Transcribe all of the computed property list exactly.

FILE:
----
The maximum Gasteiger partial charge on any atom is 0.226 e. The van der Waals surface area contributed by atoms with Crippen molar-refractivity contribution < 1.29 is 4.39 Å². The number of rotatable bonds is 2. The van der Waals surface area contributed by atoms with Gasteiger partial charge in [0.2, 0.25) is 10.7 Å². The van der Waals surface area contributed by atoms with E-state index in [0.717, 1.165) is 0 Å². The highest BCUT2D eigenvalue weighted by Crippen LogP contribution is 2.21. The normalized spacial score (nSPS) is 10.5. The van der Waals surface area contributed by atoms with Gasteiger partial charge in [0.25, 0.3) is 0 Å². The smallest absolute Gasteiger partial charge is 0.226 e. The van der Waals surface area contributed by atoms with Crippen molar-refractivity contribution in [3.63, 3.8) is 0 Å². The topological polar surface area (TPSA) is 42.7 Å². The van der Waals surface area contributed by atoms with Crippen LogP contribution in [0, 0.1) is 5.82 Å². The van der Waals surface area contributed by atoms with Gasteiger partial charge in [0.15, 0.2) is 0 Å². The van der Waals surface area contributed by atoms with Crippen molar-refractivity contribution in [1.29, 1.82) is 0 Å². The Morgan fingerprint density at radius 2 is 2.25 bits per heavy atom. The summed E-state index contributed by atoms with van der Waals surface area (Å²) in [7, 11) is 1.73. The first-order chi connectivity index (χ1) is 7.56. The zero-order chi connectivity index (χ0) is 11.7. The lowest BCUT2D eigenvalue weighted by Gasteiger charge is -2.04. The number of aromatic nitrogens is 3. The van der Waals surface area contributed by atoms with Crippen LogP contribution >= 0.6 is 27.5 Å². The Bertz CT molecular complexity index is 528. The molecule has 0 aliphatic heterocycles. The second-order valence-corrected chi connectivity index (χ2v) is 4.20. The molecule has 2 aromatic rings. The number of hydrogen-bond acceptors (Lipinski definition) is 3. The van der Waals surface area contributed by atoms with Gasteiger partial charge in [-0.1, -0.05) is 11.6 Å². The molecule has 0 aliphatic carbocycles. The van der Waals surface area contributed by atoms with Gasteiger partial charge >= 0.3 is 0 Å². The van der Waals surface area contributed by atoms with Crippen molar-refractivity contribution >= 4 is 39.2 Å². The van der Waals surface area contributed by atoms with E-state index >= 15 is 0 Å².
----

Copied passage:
The maximum Gasteiger partial charge on any atom is 0.226 e. The van der Waals surface area contributed by atoms with Crippen molar-refractivity contribution < 1.29 is 4.39 Å². The number of rotatable bonds is 2. The van der Waals surface area contributed by atoms with Gasteiger partial charge in [0.2, 0.25) is 10.7 Å². The van der Waals surface area contributed by atoms with E-state index in [0.717, 1.165) is 0 Å². The highest BCUT2D eigenvalue weighted by Crippen LogP contribution is 2.21. The normalized spacial score (nSPS) is 10.5. The van der Waals surface area contributed by atoms with Gasteiger partial charge in [0.25, 0.3) is 0 Å². The smallest absolute Gasteiger partial charge is 0.226 e. The van der Waals surface area contributed by atoms with Crippen molar-refractivity contribution in [3.63, 3.8) is 0 Å². The topological polar surface area (TPSA) is 42.7 Å². The van der Waals surface area contributed by atoms with Crippen LogP contribution in [0, 0.1) is 5.82 Å². The van der Waals surface area contributed by atoms with Gasteiger partial charge in [0.15, 0.2) is 0 Å². The van der Waals surface area contributed by atoms with Crippen molar-refractivity contribution in [1.29, 1.82) is 0 Å². The Morgan fingerprint density at radius 2 is 2.25 bits per heavy atom. The summed E-state index contributed by atoms with van der Waals surface area (Å²) in [7, 11) is 1.73. The first-order chi connectivity index (χ1) is 7.56. The zero-order chi connectivity index (χ0) is 11.7. The lowest BCUT2D eigenvalue weighted by Gasteiger charge is -2.04. The number of aromatic nitrogens is 3. The van der Waals surface area contributed by atoms with Crippen LogP contribution >= 0.6 is 27.5 Å². The Bertz CT molecular complexity index is 528. The molecule has 0 aliphatic heterocycles. The second-order valence-corrected chi connectivity index (χ2v) is 4.20. The molecule has 2 aromatic rings. The number of hydrogen-bond acceptors (Lipinski definition) is 3. The van der Waals surface area contributed by atoms with Gasteiger partial charge in [-0.1, -0.05) is 11.6 Å². The molecule has 0 aliphatic carbocycles. The van der Waals surface area contributed by atoms with Gasteiger partial charge >= 0.3 is 0 Å². The van der Waals surface area contributed by atoms with Crippen molar-refractivity contribution >= 4 is 39.2 Å². The van der Waals surface area contributed by atoms with E-state index >= 15 is 0 Å².